Champion of liberty

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Sixty years ago today in the early morning hours, General Dwight Eisenhower gave the order that commenced the liberation of Europe: “Okay, we’ll go.” With his death today, Ronald Reagan takes his place in the constellation of the twentieth century’s greatest champions of liberty — Winston Churchill, Franklin Roosevelt, and perhaps Eisenhower himself.
We thrilled to his words and deeds — to his contribution to the renewal of the entrepreneurial energy of the American people, to his frank denunciation of Soviet tyranny, to his program of strategic defense and military strength, to his audacious vision of victory in the Cold War, to his call in Berlin to Mikhail Gorbachev to “tear down this Wall,” to his unflappable good humor.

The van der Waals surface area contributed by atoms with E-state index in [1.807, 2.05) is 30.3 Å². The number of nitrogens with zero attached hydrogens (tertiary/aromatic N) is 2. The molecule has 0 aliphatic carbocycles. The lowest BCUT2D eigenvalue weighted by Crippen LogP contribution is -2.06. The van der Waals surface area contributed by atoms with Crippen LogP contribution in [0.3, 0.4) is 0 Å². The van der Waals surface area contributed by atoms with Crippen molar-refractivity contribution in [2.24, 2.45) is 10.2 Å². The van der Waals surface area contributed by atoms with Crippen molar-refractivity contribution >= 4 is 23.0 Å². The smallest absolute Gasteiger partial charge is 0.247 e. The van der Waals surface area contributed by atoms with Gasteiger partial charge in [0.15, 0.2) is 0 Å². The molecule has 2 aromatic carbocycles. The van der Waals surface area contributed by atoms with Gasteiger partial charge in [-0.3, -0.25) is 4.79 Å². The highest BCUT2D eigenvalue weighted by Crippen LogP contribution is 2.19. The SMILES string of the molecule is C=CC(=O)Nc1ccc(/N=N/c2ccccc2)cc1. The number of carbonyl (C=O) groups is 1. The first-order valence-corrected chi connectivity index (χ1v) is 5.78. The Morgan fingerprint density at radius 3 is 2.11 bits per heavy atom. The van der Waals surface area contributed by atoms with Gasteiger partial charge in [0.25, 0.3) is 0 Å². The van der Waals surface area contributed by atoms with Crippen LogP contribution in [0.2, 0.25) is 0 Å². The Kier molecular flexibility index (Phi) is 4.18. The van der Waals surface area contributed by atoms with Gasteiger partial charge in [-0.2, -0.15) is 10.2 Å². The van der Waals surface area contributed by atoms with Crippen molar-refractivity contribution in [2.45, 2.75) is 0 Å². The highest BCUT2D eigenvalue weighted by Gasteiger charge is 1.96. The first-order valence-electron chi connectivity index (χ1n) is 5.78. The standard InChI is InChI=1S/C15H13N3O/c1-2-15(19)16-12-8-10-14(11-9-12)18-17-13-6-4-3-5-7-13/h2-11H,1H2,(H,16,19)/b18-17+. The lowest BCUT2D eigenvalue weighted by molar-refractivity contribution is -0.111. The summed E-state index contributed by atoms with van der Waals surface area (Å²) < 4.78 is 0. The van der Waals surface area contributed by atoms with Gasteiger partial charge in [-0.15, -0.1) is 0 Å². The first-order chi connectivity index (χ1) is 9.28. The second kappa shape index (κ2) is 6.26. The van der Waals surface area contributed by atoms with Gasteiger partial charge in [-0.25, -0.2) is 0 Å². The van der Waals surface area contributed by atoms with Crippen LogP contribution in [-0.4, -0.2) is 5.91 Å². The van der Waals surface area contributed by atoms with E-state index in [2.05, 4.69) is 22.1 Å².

In his D-Day tribute to “the boys of Pointe du Hoc” in 1984 Reagan said it all:

The men of Normandy had faith that what they were doing was right, faith that they fought for all humanity, faith that a just God would grant them mercy on this beachhead or on the next. It was the deep knowledge

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